Ten of us crammed back to back sitting on a free-roving stretcher in the back of a small ambulance. No fixtures or fittings resembling a ‘real’ emergency craft (completely bare save for the current seating arrangement), but Deb insisted we have the siren on. This made absolutely no difference to traffic getting out of the way, the driver still had to bib every time we passed anything and flashers on to go straight across a roundabout. School children looked up expecting to see a trauma victim only to find enthusiastic hands waving from the windows. After twenty minutes we arrived at the hospital to disembark with - let’s face it - had we a suspected anything broken, the jostling would have cured or ensured the need for critical care.
The reason for our trip was partly due to an email from Richard (Kereru) – below I have lifted his blog entry.......
Breaking News - Wonderful Sail 2 Indonesia Rally decimated by MalariaRichard
06/Aug/2016, At sea - heading for Wanci
No, really - it's true!
It seems as though the 5 day stay at Banda Neira, which was only our second stop
on the rally through Indonesia, left most of us with a dose of malaria. At stop
number 3, Namrole,a couple of the fleet started feeling under the weather and
were soon diagnosed with malaria. Then one, well (apparently) sailor decided to
get tested "just in case" and she came back positive. So the next day the crews
of the boats that remained in Namrole all lined up at the thoughtfully provided
medical tent on the quayside (did the organisers know something?!) for a finger
prick, the test results waiting for us when we returned from the day's
activities (river rafting on bamboo rafts - quite a laugh!).
On the radio this morning we heard our local coordinator – Gino, tell the fleet that blood tests had been arranged in the office at nine o’clock. Bear suggested that it would be deeply embarrassing if either of us had malaria and insisted we go. I was not keen, had no doubt we were negative but went tutting. En route we picked Deb and Bruce up (Matilda) who had spoken to Grant and Mary (El Gato). We gathered Gary and Bev (Wirraway) who were taking preventatives but that didn’t stop Bear in his quest. The nine o’clock resulted in the health lady via interpreter saying we were to go to hospital and to wait ten minutes. This was clearly island time and we tumbled out of the doors at eleven o’clock. My favourite photo-bomber Deb emerged and followed through as a sick person posing in the mobile screen.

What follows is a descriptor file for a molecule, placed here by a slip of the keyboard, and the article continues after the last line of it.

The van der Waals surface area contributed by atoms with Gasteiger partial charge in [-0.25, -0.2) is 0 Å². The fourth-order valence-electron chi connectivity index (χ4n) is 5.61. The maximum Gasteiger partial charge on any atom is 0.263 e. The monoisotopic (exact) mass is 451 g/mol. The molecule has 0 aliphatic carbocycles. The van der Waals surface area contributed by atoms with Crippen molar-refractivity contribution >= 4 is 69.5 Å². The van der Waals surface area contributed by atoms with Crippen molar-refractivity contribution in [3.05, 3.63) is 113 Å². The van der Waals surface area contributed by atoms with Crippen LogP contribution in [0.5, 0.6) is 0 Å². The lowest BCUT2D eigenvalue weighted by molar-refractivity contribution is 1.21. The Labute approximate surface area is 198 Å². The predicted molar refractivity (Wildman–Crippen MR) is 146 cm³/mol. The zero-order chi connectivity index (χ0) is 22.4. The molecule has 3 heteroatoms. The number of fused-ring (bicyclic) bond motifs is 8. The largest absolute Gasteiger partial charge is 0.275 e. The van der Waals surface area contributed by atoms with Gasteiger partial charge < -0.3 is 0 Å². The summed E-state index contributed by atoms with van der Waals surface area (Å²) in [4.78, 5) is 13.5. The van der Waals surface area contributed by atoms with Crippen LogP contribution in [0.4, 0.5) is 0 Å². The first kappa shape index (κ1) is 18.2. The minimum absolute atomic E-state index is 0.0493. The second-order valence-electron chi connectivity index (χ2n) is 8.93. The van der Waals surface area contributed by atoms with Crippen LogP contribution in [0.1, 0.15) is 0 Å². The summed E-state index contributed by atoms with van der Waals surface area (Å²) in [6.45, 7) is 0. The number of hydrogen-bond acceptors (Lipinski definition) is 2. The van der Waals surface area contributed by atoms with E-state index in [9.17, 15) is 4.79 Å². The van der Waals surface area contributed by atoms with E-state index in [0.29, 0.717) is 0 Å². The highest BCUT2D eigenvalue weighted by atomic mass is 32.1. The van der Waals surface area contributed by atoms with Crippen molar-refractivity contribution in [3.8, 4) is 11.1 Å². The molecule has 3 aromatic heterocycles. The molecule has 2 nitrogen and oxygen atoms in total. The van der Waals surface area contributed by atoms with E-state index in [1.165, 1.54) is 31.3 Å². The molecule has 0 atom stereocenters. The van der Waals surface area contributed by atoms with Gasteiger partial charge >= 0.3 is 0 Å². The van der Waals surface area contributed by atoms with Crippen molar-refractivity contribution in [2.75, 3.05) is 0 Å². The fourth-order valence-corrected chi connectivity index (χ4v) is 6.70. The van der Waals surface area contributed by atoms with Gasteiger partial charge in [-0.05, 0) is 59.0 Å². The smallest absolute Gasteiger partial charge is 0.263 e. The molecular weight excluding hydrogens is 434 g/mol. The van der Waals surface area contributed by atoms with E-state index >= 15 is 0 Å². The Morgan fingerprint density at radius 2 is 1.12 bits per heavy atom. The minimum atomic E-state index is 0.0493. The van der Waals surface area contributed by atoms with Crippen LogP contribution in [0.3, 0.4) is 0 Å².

The hospital itself looked quite welcoming.
The main entrance clearly a work in progress.
Our driver pretending to have a bad leg as Gary looks on. We queue to write our names and ages in the register.
The rest of us enjoyed the fountain as Bruce tucked into something very green.
Half an hour later we were led along a path to the stabbing block where a pair of rubber gloves sat thoughtfully on the windowsill.
The stabbers weren't ready for us so we headed to the blood pressure block. There we occupied ourselves the the myriad children belonging to various staff members, jumped on the scales, took pictures, posed in the dentist chair in the middle of the corridor and sat to chat.
My life-long blood pressure of 110 over 70 became 100 over 60 which served Bear well as his white coat hypertension was masked by the shortfall. He did wince as flesh balled through the gap in the cuff (no oversize.....) but was quite pleased with his 130 over 90 – an all time low for him. Silly sausage – how can he be worried when a perfectly old fashioned sphygmomanometer presents such a tame front...... Always been the same. Reassuring the doctor that he had been in the trade she gave her best grin and on we went.
More playing in the corridor. Mary rowed up and down until we had all ticked the box.
Back to the stabber where Bruce, Gary and Bear sat like the three wise monkeys.
By the time I went in there were a couple left to stab, the line up after four boats. Twenty minutes after – all negative.....
Deb’s turn in the hot seat.
All better – Deb with the technicians.
All over, it was back in the ambulance passing the garden ornaments (the pearls in the shells were painted footballs). Deb wanted the siren but there was a hearty NO. We were dropped off at a ‘restaurant’, a work in progress being built around us and then had a bimble along the ‘high street’.
Thinking about this whole episode in bed - that drained a morning from my life, my questions are :– how can so many have tested positive with the tests performed in Namrole ??? while all of the boats tested over two days here been negative ??? How can the handful of cerebral malaria sufferers show not a single symptom ??? Two genuinely have malaria out of thirty six (one mild, one more severe). The rest I suspect have varying degrees of Delhi Belly, ordinary fatigue and a few coughs and colds. Let’s face it, in such a corrupt country the whole thing could be down to a p---ing match.
I do believe we should all be re-tested in Bali because there was one idiot who was sad and angry he tested negative...........................
Clearly and once again, this proves I am not a herd animal.
ALL IN ALL NOT THE TOURIST ACTIVITY I HAD IN MIND
INTERESTING BUT FORTUNATELY A COMPLETE WASTE OF TIME